At some point after he was mortally wounded in the front seat of a friend’s car, Keyshawn Tyrell Gregory was driven within sight of his home on Pettigrew Street just east of downtown.
But instead of taking him home or to nearby WakeMed for medical help, the driver, who Keyshawn’s parents know only as “Kevin,” drove to the corner of East Jones and North State streets, where Keyshawn died. He was 13.
“That’s one of the things I can’t figure out,” his mother, Lakesha Harris, 34, said Friday. “They said they told Keyshawn to go to the hospital, but Keyshawn didn’t want to go to the hospital.”
Keyshawn, known as “Shawn” among friends and family, was one of three people riding in a car Friday, Aug. 8, when words were exchanged between one of the car’s occupants and people outside a home at 1401 Beauty Ave. Police say someone then fired at the car, hitting Keyshawn about 9:20 p.m.
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He would have started eighth grade this fall at Martin Middle School.
Police have charged Malik Armein Jones, 19, with one count of murder and two counts of attempted murder. Two other teens – Jamal Christopher Howie, 19, and Jonathan Dejesus Chavez, 18 – were charged with one count each of accessory after the fact of murder for allegedly helping Jones afterward.
Keyshawn’s parents say they have been able to piece together what happened to their son from members of the community and police.
Harris said her son and a 14-year-old friend were at an outdoor basketball court and park on Tarboro Road that evening when they hopped into the car of Kevin, a 19-year-old who was going to buy a bag of pot on nearby Beauty Avenue.
Harris, who lives in Middlesex, said after buying the marijuana, Kevin spotted several people sitting on the front porch of a small house at 1401 Beauty Ave. Harris said Kevin had an earlier altercation with someone on the porch and stopped the car.
“Kevin stepped out of the car and said some words to the guy,” Harris said Friday afternoon. “He got back into the car, and the shooting started.”
Multiple shots erupted from the front porch, hitting Keyshawn but not the others in the car.
Harris said the 14-year-old ran to the park for help. An older man called 911 and, in a voice breaking with despair, begged the dispatcher to hurry up and send an ambulance. He said someone had been shot somewhere else and showed up on East Jones Street in a car.
“How old is he?” the dispatcher asked.
“I don’t know,” the caller answered. “He like 15 or 14.”
The dispatcher was trying to determine what happened when the caller, heartbroken and desperate, said in a sobbing voice, “He’s dead. Just please hurry up.”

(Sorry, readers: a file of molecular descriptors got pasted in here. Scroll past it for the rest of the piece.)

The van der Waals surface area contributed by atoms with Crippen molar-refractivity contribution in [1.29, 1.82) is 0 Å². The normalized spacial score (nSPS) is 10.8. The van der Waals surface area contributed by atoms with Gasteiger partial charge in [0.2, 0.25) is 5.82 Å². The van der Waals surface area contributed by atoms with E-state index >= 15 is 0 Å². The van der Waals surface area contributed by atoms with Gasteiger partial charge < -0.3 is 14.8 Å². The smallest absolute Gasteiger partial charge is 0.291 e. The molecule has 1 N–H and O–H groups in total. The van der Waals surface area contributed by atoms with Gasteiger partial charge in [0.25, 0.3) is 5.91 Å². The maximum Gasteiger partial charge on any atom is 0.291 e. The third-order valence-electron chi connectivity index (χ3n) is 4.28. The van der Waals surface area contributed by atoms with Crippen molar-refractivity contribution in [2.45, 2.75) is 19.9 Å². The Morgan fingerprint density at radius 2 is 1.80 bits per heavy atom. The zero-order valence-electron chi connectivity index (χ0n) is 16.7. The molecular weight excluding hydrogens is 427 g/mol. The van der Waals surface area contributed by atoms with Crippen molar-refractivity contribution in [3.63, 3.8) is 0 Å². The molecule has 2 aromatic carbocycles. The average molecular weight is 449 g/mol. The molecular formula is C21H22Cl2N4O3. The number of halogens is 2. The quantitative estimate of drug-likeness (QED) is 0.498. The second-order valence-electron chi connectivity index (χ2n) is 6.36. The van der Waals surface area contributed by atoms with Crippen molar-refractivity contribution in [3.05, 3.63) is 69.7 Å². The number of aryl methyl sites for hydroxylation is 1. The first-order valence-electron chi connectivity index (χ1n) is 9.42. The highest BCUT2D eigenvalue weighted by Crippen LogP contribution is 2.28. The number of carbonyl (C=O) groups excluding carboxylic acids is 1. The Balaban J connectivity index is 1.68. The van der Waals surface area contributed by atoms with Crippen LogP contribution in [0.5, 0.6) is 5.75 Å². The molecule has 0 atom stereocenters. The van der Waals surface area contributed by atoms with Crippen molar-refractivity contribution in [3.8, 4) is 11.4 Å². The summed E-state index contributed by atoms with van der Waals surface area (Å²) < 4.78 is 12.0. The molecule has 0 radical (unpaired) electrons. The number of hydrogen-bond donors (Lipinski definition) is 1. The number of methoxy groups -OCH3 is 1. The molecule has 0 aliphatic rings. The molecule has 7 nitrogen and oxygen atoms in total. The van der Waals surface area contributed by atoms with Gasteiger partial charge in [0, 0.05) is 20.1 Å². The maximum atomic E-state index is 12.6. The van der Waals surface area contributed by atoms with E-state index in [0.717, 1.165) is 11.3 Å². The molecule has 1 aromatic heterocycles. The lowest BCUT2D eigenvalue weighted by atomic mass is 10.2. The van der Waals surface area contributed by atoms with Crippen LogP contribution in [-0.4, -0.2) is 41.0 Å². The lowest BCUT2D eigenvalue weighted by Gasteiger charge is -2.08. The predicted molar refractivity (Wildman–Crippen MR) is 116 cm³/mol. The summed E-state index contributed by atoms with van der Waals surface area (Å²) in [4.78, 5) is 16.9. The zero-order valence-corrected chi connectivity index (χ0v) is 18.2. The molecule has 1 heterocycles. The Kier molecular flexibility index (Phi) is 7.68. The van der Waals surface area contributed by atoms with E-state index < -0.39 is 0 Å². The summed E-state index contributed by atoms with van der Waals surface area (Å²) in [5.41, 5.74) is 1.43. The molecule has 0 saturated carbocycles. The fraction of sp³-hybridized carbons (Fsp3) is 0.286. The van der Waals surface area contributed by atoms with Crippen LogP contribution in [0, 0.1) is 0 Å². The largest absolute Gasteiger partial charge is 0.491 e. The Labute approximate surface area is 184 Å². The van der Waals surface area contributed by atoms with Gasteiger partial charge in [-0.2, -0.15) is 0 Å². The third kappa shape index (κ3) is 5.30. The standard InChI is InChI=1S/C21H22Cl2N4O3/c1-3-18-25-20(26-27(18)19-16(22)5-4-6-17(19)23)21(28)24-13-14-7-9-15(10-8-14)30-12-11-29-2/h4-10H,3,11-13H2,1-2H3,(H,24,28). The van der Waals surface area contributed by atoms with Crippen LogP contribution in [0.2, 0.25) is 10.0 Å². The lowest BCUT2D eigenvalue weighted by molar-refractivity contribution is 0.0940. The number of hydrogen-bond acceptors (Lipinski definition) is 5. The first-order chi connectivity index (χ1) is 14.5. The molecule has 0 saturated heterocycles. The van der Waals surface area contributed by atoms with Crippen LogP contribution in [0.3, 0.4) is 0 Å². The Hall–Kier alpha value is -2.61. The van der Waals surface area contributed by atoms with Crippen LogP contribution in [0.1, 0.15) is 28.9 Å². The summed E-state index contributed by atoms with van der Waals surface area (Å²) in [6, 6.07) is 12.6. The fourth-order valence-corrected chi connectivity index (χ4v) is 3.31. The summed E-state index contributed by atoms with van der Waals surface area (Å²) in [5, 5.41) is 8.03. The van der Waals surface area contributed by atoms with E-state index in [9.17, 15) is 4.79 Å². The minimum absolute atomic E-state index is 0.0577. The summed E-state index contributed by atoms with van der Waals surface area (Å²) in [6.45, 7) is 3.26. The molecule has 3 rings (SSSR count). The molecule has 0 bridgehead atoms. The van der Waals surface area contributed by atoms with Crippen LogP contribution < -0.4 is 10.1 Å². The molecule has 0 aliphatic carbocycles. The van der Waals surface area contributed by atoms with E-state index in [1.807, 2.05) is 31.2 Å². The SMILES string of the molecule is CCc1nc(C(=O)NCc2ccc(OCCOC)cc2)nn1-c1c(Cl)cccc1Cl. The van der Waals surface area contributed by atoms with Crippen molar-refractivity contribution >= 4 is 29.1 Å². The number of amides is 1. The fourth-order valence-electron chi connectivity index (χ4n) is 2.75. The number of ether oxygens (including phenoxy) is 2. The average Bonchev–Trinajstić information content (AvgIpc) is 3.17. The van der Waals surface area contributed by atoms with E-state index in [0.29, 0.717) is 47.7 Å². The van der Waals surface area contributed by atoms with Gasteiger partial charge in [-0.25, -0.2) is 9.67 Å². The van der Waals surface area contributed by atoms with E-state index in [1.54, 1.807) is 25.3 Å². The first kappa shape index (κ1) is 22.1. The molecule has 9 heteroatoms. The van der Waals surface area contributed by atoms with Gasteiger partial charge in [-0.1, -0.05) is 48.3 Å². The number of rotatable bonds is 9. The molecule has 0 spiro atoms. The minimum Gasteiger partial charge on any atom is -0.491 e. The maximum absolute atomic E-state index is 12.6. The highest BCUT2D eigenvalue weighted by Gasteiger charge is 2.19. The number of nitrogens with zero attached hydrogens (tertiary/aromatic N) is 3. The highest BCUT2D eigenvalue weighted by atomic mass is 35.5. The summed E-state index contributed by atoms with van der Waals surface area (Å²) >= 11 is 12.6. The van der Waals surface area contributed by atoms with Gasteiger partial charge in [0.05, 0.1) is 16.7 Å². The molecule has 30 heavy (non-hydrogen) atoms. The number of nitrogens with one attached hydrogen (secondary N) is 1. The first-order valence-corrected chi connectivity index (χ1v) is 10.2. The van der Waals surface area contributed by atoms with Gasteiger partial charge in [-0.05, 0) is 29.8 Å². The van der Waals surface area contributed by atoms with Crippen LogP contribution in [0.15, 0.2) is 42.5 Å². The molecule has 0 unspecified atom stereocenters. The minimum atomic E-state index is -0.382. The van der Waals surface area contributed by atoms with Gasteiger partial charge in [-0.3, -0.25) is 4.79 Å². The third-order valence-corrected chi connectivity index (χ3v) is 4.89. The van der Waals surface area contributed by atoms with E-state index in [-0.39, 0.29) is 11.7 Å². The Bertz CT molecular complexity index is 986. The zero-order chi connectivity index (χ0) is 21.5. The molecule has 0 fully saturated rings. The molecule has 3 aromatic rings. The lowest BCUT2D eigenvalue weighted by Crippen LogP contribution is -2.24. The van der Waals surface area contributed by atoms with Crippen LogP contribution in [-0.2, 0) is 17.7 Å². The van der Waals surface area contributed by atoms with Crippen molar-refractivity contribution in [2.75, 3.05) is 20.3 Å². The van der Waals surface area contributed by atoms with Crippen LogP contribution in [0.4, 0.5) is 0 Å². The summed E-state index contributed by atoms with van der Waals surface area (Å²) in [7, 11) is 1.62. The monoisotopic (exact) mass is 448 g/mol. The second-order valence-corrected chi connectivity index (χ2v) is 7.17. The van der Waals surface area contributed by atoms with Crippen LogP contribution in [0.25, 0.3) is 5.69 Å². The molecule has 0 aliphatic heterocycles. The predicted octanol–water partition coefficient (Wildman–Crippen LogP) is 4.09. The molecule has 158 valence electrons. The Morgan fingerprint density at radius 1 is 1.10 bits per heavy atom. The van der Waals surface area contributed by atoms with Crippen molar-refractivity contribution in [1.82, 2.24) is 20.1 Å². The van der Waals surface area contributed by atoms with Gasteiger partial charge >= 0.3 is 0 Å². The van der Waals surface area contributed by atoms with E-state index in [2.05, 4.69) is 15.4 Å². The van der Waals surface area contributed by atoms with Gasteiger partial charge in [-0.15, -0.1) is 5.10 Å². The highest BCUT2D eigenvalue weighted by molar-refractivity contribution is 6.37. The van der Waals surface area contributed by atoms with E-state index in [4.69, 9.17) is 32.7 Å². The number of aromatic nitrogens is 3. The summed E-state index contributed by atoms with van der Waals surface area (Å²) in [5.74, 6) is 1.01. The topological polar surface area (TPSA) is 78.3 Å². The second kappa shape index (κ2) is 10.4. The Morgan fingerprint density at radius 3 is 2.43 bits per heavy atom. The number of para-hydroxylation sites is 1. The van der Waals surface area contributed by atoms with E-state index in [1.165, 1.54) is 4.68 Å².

Keyshawn died within yards of a revitalized community center and mentoring program that city officials and activists created in recent years to provide more positive outlets for kids who live in the neighborhood.
Keyshawn’s father, Larry Gregory, described Kevin as one of his son’s close friends and also wonders why he did not bring his son home or to the hospital. Gregory, a stocky man with a cigarette dangling from two fingers, sat on the front porch of the red-brick home on Pettigrew Street on Friday and watched Keyshawn’s 2-year-old brother, Larry Gregory Jr., play in the front yard. A white funeral wreath stood near the front door.
Gregory pointed to the intersection of Pettigrew Street and New Bern Avenue, where an ABC store sits on the corner. “They came from that way, straight from where he had been shot,” he said.
Gregory has not spoken with Kevin since the shooting.
“I’m anxious to speak with him,” he said. “I been waiting for him to come by because I really want to know.”
Keyshawn was the second oldest of eight children. Both of his parents said he spent nearly every waking moment this summer playing basketball. His hero was the Washington Wizards guard John Wall, who played at Raleigh’s Word of God Christian Academy before going on to star at the University of Kentucky.
Harris said Wall and Keyshawn are cousins.
“Basketball was his whole world. He always took his basketball everywhere,” she said. “He wanted to be like John Wall. When he played at Kentucky, Keyshawn would always watch the games on TV.”
Harris said the family has not yet spoken with Wall, but she spoke to the NBA star’s mother shortly after Keyshawn was shot.
Gregory said Keyshawn was looking forward to trying out for the point guard position with the Martin Middle School basketball team this year.
“Anytime he went out, he had his basketball. He was a beast,” Gregory said, smiling while remembering his son loping up and down the basketball court. “He was tall for his age. To me, he was more like Kevin Durant.”
Friends and family members created a shrine at the spot where Keyshawn died. On Friday, an array of tall, glass-encased candles stood on the curb in front of small, bulky wooden cross. Someone had fashioned a crown that sat atop the cross, and at the foot was a silver plaque with the words of the 23rd Psalm.
In the middle of the memorial was a Spalding basketball and a pair of red, white and blue Nike basketball shoes.
“He loved basketball,” his father said.
A visitation service for Keyshawn Tyrell Gregory will be held Sunday from 2 until 8 p.m. at the Carlton Gray Funeral Home, 2810 Kidd Road in Raleigh.
Funeral services will be held Monday at 1 p.m. at Poplar Springs Christian Church, 6115 Old Stage Road in Raleigh.